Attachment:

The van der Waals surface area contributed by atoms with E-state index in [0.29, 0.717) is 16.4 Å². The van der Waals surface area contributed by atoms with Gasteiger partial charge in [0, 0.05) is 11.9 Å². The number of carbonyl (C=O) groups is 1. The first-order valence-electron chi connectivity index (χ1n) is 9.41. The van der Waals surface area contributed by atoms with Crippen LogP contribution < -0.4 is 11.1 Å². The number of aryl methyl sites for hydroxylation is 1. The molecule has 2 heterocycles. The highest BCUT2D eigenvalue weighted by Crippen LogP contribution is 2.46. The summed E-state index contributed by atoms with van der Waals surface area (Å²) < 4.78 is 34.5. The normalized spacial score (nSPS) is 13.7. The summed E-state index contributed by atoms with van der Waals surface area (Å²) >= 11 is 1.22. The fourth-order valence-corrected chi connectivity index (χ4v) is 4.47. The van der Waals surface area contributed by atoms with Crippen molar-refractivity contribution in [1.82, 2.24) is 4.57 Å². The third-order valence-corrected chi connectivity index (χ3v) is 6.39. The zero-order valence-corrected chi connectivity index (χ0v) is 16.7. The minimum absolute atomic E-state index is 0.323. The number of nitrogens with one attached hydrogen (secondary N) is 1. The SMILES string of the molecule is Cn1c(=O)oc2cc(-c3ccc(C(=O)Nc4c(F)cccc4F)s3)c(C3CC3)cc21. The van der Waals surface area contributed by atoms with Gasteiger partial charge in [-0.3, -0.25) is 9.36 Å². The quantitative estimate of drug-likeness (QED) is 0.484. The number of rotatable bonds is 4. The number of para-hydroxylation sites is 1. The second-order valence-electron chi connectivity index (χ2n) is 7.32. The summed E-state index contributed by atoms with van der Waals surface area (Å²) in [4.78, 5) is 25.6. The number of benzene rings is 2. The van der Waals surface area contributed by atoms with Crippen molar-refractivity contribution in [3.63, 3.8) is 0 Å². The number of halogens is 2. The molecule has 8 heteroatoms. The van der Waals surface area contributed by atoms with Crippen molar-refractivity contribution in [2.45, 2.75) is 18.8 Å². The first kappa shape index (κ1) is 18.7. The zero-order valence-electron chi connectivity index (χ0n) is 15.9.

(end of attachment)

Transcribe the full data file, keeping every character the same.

The van der Waals surface area contributed by atoms with E-state index in [0.29, 0.717) is 16.4 Å². The van der Waals surface area contributed by atoms with Gasteiger partial charge in [0, 0.05) is 11.9 Å². The number of carbonyl (C=O) groups is 1. The first-order valence-electron chi connectivity index (χ1n) is 9.41. The van der Waals surface area contributed by atoms with Crippen LogP contribution < -0.4 is 11.1 Å². The number of aryl methyl sites for hydroxylation is 1. The molecule has 2 heterocycles. The highest BCUT2D eigenvalue weighted by Crippen LogP contribution is 2.46. The summed E-state index contributed by atoms with van der Waals surface area (Å²) < 4.78 is 34.5. The normalized spacial score (nSPS) is 13.7. The summed E-state index contributed by atoms with van der Waals surface area (Å²) >= 11 is 1.22. The fourth-order valence-corrected chi connectivity index (χ4v) is 4.47. The van der Waals surface area contributed by atoms with Crippen molar-refractivity contribution in [1.82, 2.24) is 4.57 Å². The third-order valence-corrected chi connectivity index (χ3v) is 6.39. The zero-order valence-corrected chi connectivity index (χ0v) is 16.7. The minimum absolute atomic E-state index is 0.323. The number of nitrogens with one attached hydrogen (secondary N) is 1. The SMILES string of the molecule is Cn1c(=O)oc2cc(-c3ccc(C(=O)Nc4c(F)cccc4F)s3)c(C3CC3)cc21. The van der Waals surface area contributed by atoms with Gasteiger partial charge in [-0.3, -0.25) is 9.36 Å². The quantitative estimate of drug-likeness (QED) is 0.484. The number of rotatable bonds is 4. The number of para-hydroxylation sites is 1. The second-order valence-electron chi connectivity index (χ2n) is 7.32. The summed E-state index contributed by atoms with van der Waals surface area (Å²) in [4.78, 5) is 25.6. The number of benzene rings is 2. The van der Waals surface area contributed by atoms with Crippen molar-refractivity contribution in [3.63, 3.8) is 0 Å². The number of halogens is 2. The molecule has 8 heteroatoms. The van der Waals surface area contributed by atoms with Crippen molar-refractivity contribution in [2.45, 2.75) is 18.8 Å². The first kappa shape index (κ1) is 18.7. The zero-order valence-electron chi connectivity index (χ0n) is 15.9.